Families around the world have experienced unexpected and rapid changes during the past two years. During that time, in the Diocese of Fort Wayne-South Bend, Catholic Charities has managed to not only maintain its community outreach but expand it — all with an uncommonly joyful outlook.
“On top of helping people impacted by the pandemic, we’ve recently added assistance to the Afghani refugees, as well,” Nicole Kurut, mission advancement manager at Catholic Charities Fort Wayne, said. Kurut believes COVID-19, while stressful for all, has given Catholic Charities employees the opportunity to be creative in the ways they can reach those who are isolated or sheltering in place.
They collaborated with the Fort Wayne Rescue Mission and the Center for the Homeless in South Bend to help the unemployed find health insurance and a stable job, and for those who have been evicted to find housing and a pathway forward that will provide self-sufficiency so they will not have to return to the shelters in the future. “Catholic Charities case managers work with those in the community to help them overcome their unique barriers,” Kurut added.
When the pandemic first hit, there was a moratorium on evictions. Now, Catholic Charities is seeing more people on the street, including those they haven’t seen before. This social issue has created an increased need for well-stocked food pantries. “These are traditionally stable, career-oriented people,” Kurut said.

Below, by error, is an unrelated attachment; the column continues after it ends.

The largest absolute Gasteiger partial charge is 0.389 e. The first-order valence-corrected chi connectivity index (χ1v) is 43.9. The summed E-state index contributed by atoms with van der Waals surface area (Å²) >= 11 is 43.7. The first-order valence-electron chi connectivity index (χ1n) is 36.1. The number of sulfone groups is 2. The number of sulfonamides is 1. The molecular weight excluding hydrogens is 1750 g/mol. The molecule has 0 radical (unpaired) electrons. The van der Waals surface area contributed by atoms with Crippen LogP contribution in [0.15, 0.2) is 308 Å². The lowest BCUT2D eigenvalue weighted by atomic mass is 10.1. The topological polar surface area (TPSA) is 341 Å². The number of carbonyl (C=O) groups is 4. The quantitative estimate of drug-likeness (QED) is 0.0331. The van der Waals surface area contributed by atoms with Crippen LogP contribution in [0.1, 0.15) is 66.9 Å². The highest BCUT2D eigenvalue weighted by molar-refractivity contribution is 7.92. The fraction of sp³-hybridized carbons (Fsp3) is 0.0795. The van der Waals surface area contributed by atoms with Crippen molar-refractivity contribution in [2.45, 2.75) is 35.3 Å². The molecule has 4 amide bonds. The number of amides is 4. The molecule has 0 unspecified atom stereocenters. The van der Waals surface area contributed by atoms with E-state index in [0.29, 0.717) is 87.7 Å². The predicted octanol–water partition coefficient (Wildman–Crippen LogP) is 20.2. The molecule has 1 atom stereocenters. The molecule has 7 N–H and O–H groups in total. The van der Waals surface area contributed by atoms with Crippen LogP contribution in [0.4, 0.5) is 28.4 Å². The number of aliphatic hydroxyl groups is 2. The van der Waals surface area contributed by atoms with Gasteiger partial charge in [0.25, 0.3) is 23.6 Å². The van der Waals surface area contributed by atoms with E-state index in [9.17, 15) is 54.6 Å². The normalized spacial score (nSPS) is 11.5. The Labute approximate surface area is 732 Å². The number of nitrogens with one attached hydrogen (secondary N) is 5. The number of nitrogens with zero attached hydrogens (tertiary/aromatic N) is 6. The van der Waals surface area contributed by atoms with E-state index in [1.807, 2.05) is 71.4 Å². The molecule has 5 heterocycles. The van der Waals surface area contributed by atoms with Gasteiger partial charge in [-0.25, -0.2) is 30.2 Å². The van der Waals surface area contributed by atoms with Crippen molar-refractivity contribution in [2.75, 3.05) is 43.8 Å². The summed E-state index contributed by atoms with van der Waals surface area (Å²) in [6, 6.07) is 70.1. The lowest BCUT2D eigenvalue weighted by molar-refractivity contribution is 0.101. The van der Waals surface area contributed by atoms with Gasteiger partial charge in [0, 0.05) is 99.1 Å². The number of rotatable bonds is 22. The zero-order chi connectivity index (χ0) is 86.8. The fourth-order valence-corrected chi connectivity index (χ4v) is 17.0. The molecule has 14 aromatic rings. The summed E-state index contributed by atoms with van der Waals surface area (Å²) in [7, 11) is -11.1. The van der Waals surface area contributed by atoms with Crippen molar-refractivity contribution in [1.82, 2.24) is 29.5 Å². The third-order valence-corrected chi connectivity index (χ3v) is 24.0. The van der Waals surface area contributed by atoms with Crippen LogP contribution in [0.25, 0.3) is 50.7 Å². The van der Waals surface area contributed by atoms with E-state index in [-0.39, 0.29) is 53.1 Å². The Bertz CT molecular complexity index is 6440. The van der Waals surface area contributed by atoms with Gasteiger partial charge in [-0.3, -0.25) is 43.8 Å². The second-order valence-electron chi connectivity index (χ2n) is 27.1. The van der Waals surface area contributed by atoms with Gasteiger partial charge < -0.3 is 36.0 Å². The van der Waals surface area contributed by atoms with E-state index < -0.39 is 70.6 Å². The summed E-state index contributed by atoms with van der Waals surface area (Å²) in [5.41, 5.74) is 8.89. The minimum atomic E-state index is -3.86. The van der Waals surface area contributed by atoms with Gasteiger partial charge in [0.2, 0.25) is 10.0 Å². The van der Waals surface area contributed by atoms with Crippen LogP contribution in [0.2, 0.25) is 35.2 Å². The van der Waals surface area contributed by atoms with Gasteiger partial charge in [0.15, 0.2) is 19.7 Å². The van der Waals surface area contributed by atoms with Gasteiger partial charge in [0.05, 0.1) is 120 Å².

Because nonemergent medical procedures halted at the beginning of the pandemic, Kurut also noticed an increase in people who needed medical assistance, which Catholic Charities also provides help in acquiring.
Of the 20 different programs at Catholic Charities in the diocese, the ones with the greatest impact during the past two years have been the Financial Assistance Program, which helps people pay utilities and mortgages for past due expenses, and the Emergency Rental Assistance program, which helps those pay past due rent or utilities. Case managers help people fill out the necessary paperwork and get it promptly turned in to the city before their electricity is shut off. “Our goal is to prevent families from further descent into poverty,” Kurut said.
“We want to help people stay in their homes. The pandemic has affected the middle class immensely, but we’ve seen it spread over every socioeconomic class.”
The stressors related to COVID-19 have taken a toll on people’s mental health, too. Counselors at Catholic Charities see kids at school and clients in office and virtually, most of whom exhibited anxiety over disrupted schedules and the constant news about the pandemic.
A lot of people who sheltered in place didn’t initially seek out mental health services because they were afraid and didn’t know where to begin, she said. “Now that things are slowly moving forward, people are starting to emerge from their fear and seek the help they have needed.”
The generosity of those who have donated to the agency has been overwhelming to Kurut and other staff members. Many donations of items and money during the past two years have been unsolicited.